Dill weed is a delightful herb — great for fish, deviled eggs, pickling, and a host of other delectables. But washing dill weed (or any herb with fragile fronds) and preparing it for drying can be tricky because it is so delicate and … feathery. It is easily bruised and needs handled with care. I am going to show you how I get my dill weed ready for drying (with or without a dehydrator) in such a way that we don’t damage the fragile fronds any more than necessary. Why? Because the less you handle herbs prior to putting them into a recipe, the better they hold their flavor. In fact, you may already know that it is best NOT to crush, grate, or powder until just before use. As a result, washing dill weed and other feathery, fragile fronds can be challenging. That said, make sure you save some to use fresh this week … fresh dill is even better! (On Friday, fry your fish with feathery, fresh, fragile fronds. Say that 10 times real fast.)
Oh, and I just looked it up. I am not using the word “frond” according to the strictest biological definition, but if you widen the definition a bit … well, they look like fronds to me, so fronds it is.
Here is what you need for washing dill weed:
- Large flat surface such as a cookie sheet or cutting board
- A double sided sink or two large dishpans or tubs (even clean buckets will work)
- White vinegar
- A salad spinner (if you do not have one yet, there are alternate instructions below)
- If hang drying, rubber bands or twisty ties and paper bags
Here is how you do it:
When you go out to harvest, grab the dill a small handful at a time and use the scissors to cut the fronds a few inches above the ground (they will grow back if you do not cut too far). Lay the bundle on a flat surface. With each new bundle, lay it in the same direction on or next to what you have already cut such that the ends match up (reasonably – it won’t be perfect). Don’t wash them under a garden hose, but if you see any pests or dead fronds, carefully remove them without letting them get all tangled up. Tangling is BAD. Then carry them inside and transfer them over to the counter.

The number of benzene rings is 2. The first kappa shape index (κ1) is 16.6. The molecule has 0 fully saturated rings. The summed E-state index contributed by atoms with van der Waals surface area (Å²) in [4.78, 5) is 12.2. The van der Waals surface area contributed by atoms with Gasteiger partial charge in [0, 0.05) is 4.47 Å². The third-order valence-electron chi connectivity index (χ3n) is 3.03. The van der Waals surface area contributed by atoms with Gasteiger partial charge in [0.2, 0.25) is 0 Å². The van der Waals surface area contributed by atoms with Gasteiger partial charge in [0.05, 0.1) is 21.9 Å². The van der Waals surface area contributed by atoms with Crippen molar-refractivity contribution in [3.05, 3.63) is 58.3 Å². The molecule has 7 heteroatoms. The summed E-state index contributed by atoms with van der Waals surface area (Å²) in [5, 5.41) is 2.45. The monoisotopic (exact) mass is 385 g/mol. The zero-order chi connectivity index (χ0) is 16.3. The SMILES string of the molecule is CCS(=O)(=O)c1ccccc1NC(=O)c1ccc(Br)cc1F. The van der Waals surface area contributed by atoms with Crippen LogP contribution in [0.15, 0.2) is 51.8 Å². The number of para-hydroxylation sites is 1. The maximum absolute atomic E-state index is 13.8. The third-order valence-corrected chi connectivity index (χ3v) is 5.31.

Fill both sides of the sink (or tubs or buckets) with water. Add an ounce or two of white vinegar to just one side of the sink (leave the other one as plain water for rinsing). Vinegar kills any insects and larvae and works as a cleansing agent to remove dirt. It will NOT change the flavor of your dill weed.
Grab a small bundle by the ends and swish it around several times in the vinegar water. Lift it out to inspect it until you are confident it is clean.
Shake the bunch GENTLY to let the excess vinegar water drip off and move it to the other side of the sink and swish it in the plain water to rinse. Lift and inspect again. Shake gently.
If you have a salad spinner, GREAT … it makes this job much easier. (If not, alternate instructions are below.) Place the bunch in the bottom of the spinner circularly, like a wreath.
Grab a second bunch, wash, shake, inspect, rinse, shake, inspect again, and lay it in the salad spinner with the first bunch such that the spinner is balanced. Yes, it will look just like a wreath.
Spin out the excess water for about 45-60 seconds.